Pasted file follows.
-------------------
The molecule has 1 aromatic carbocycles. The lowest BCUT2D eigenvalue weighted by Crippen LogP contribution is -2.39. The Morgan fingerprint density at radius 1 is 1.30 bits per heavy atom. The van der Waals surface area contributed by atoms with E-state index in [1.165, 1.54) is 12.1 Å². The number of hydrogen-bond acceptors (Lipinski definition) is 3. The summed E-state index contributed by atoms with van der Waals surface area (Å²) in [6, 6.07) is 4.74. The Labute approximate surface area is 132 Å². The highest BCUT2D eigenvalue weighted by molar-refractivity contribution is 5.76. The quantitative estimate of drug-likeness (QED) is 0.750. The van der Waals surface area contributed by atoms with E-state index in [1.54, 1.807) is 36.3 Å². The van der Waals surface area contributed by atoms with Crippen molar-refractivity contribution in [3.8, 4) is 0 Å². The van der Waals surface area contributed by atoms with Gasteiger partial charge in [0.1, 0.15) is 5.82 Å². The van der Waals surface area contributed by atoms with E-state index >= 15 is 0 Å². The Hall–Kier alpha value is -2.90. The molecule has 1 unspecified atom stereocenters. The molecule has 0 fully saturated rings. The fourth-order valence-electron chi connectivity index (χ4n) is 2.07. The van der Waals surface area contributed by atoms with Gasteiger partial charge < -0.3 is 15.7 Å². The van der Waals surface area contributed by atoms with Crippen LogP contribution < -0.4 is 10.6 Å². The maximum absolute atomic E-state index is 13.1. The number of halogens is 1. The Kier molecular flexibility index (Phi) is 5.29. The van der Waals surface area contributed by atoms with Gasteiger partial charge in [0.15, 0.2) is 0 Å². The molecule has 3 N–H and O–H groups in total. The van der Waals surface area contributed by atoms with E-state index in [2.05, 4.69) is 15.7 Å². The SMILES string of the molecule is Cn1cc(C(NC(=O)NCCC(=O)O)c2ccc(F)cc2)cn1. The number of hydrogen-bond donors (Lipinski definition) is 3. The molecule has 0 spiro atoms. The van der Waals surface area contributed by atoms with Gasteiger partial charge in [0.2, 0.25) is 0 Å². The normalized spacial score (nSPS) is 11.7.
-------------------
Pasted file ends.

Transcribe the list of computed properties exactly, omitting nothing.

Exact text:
The molecule has 1 aromatic carbocycles. The lowest BCUT2D eigenvalue weighted by Crippen LogP contribution is -2.39. The Morgan fingerprint density at radius 1 is 1.30 bits per heavy atom. The van der Waals surface area contributed by atoms with E-state index in [1.165, 1.54) is 12.1 Å². The number of hydrogen-bond acceptors (Lipinski definition) is 3. The summed E-state index contributed by atoms with van der Waals surface area (Å²) in [6, 6.07) is 4.74. The Labute approximate surface area is 132 Å². The highest BCUT2D eigenvalue weighted by molar-refractivity contribution is 5.76. The quantitative estimate of drug-likeness (QED) is 0.750. The van der Waals surface area contributed by atoms with E-state index in [1.54, 1.807) is 36.3 Å². The van der Waals surface area contributed by atoms with Crippen molar-refractivity contribution in [3.8, 4) is 0 Å². The van der Waals surface area contributed by atoms with Gasteiger partial charge in [0.1, 0.15) is 5.82 Å². The van der Waals surface area contributed by atoms with E-state index >= 15 is 0 Å². The Hall–Kier alpha value is -2.90. The molecule has 1 unspecified atom stereocenters. The molecule has 0 fully saturated rings. The fourth-order valence-electron chi connectivity index (χ4n) is 2.07. The van der Waals surface area contributed by atoms with Gasteiger partial charge < -0.3 is 15.7 Å². The van der Waals surface area contributed by atoms with Crippen LogP contribution < -0.4 is 10.6 Å². The maximum absolute atomic E-state index is 13.1. The number of halogens is 1. The Kier molecular flexibility index (Phi) is 5.29. The van der Waals surface area contributed by atoms with Gasteiger partial charge in [0.15, 0.2) is 0 Å². The molecule has 3 N–H and O–H groups in total. The van der Waals surface area contributed by atoms with E-state index in [2.05, 4.69) is 15.7 Å². The SMILES string of the molecule is Cn1cc(C(NC(=O)NCCC(=O)O)c2ccc(F)cc2)cn1. The number of hydrogen-bond donors (Lipinski definition) is 3. The molecule has 0 spiro atoms. The van der Waals surface area contributed by atoms with Gasteiger partial charge in [0.2, 0.25) is 0 Å². The normalized spacial score (nSPS) is 11.7.